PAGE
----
That being said I can't imagine having 2 his age, and I completely relate to how you are feeling! Id' say pick a battle or two, come up with clear rewards/punishments for those things, then stick to it as calmly as possibly! :) Like, "until the laundry is put away the right way, you can't do ______" (whatever fun thing is next). Or, "If you can't do the laundry together, I will give you separate piles and you'll have to do it away from each other." (STill don't understand why separating fighting children makes them want to play so much together, but it seems to work...)

SO there's a long-winded response! I hope you find something that works. At least now. I'm sure we'll all have to switch strategies as soon as we get one down since our kids will have outgrown it! :)

mycreativedeparture said... [Reply to comment]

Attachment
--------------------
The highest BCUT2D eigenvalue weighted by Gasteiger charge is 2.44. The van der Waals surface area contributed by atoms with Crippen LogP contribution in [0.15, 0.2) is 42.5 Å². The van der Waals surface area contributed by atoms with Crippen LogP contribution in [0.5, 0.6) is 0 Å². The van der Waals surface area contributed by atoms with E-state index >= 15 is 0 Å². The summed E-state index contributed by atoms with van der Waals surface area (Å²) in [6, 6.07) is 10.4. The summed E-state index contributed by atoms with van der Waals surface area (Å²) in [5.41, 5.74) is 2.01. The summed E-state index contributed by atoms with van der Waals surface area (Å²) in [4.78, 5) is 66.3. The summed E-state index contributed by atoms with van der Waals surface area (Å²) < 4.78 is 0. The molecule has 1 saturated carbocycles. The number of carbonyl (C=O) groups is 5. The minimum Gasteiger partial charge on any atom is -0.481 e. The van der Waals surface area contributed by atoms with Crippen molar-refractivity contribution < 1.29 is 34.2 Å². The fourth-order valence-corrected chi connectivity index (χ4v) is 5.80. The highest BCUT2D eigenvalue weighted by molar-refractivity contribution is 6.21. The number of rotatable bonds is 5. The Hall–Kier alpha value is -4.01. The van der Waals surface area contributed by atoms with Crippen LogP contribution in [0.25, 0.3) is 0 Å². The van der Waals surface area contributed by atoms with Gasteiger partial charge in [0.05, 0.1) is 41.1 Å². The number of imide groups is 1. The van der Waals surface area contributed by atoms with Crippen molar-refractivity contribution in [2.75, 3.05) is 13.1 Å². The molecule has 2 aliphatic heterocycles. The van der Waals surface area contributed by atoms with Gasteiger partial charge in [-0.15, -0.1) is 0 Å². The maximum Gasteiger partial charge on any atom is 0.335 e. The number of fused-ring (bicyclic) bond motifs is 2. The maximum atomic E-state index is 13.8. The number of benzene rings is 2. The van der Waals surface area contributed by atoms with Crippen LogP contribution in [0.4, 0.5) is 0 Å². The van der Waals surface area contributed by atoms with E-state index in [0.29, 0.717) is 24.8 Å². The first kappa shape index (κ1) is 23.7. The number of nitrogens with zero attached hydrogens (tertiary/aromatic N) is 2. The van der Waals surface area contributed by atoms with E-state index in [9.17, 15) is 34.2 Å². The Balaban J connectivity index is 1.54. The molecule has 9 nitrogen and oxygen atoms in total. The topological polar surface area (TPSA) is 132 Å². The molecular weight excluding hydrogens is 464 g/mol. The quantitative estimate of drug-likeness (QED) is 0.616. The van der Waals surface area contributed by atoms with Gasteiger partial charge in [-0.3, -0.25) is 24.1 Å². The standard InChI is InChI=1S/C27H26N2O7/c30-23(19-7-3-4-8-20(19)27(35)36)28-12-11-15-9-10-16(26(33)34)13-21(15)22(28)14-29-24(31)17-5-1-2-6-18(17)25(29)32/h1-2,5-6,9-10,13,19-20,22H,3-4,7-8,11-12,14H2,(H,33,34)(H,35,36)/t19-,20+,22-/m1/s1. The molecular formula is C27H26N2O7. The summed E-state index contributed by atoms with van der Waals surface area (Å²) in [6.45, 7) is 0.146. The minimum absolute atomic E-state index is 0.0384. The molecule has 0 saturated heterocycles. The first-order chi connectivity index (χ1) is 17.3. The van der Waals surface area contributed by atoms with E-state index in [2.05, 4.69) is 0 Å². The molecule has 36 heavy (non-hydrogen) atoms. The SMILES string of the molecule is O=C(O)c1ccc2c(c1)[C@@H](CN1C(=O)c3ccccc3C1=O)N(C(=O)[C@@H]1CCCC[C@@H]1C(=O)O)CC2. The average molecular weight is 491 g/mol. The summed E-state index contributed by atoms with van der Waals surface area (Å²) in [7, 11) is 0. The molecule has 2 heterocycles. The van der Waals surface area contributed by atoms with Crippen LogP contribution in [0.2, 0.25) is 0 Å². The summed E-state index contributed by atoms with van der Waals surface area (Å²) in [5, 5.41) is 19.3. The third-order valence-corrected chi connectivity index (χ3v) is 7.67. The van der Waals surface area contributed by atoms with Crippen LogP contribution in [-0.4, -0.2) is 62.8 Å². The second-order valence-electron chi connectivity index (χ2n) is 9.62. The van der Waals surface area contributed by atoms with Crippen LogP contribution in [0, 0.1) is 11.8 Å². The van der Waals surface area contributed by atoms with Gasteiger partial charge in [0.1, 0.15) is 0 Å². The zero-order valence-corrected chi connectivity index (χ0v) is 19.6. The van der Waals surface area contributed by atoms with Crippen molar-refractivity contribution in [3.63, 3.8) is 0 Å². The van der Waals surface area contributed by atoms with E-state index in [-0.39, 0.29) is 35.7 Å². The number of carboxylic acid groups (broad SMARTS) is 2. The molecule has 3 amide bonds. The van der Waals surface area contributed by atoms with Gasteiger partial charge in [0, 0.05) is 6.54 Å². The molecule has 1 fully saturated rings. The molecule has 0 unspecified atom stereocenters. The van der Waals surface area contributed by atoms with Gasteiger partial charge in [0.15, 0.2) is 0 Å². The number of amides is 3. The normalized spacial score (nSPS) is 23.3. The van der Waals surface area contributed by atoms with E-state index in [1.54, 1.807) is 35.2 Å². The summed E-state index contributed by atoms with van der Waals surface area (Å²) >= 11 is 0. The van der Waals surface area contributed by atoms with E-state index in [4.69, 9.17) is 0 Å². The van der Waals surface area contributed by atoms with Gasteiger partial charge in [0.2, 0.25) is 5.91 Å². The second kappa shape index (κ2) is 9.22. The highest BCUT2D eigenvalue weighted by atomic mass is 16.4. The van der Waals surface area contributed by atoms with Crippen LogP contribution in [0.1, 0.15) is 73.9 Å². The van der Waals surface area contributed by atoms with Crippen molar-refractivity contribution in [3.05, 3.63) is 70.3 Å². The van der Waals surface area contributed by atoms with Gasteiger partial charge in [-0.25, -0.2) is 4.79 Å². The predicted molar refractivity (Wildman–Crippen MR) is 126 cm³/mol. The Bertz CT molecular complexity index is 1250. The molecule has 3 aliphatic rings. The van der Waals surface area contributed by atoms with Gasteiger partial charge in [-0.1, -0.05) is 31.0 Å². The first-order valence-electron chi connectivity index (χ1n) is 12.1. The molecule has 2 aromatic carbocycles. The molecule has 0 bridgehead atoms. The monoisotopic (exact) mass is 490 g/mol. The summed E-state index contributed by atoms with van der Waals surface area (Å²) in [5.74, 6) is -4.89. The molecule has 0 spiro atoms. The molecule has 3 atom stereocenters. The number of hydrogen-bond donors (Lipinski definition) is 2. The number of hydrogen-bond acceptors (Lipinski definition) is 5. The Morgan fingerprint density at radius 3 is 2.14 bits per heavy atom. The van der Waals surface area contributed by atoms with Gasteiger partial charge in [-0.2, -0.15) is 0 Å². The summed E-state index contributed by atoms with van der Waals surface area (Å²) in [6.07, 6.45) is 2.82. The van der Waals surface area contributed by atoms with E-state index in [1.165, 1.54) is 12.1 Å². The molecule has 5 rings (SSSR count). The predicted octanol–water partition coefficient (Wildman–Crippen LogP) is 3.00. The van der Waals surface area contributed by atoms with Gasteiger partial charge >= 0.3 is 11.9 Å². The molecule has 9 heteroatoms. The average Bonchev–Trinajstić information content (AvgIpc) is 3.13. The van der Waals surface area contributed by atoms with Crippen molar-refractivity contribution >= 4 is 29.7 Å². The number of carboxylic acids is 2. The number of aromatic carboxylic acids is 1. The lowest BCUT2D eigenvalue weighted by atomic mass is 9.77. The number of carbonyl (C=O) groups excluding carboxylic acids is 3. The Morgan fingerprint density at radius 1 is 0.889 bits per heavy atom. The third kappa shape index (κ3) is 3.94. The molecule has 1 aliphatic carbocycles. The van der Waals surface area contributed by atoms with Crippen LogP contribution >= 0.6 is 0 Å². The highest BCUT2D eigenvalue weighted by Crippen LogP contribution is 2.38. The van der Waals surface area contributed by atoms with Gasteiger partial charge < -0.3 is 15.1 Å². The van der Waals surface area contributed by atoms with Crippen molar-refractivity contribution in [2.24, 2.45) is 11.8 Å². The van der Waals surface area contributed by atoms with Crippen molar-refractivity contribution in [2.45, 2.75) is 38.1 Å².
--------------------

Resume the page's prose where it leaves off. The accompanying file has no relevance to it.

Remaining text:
Hi jennifer, I just received your nice comment on my blog :) I am sorry your little one is sick, I hope she feels better soon! To answer your question, the way you can subscribe is by going to the very bottom of my homepage and clicking where it says "count me in" hope this helps! have a fabulous day ~Christina

LP aka A Crafty Southern Chick said... [Reply to comment]

So I don't have kids yet (due in April)...but I have nannied and also taught K3 for a year--including a full summer camp session--and I had a dozen 3 year olds all to my sweet self. The back talk thing? Hardest thing I ever tried to teach my kiddos. Like you said, it really is NOT a reply; it's talking back and it can become quite disrespectful, especially when it becomes a 10 minute exchange...and they still don't listen. *sigh* Moral: I have no advice but I do sympathize!!! :)

Carrie Thompson said... [Reply to comment]

Have you ever seen the sign at the zoo that says do not feed the animals.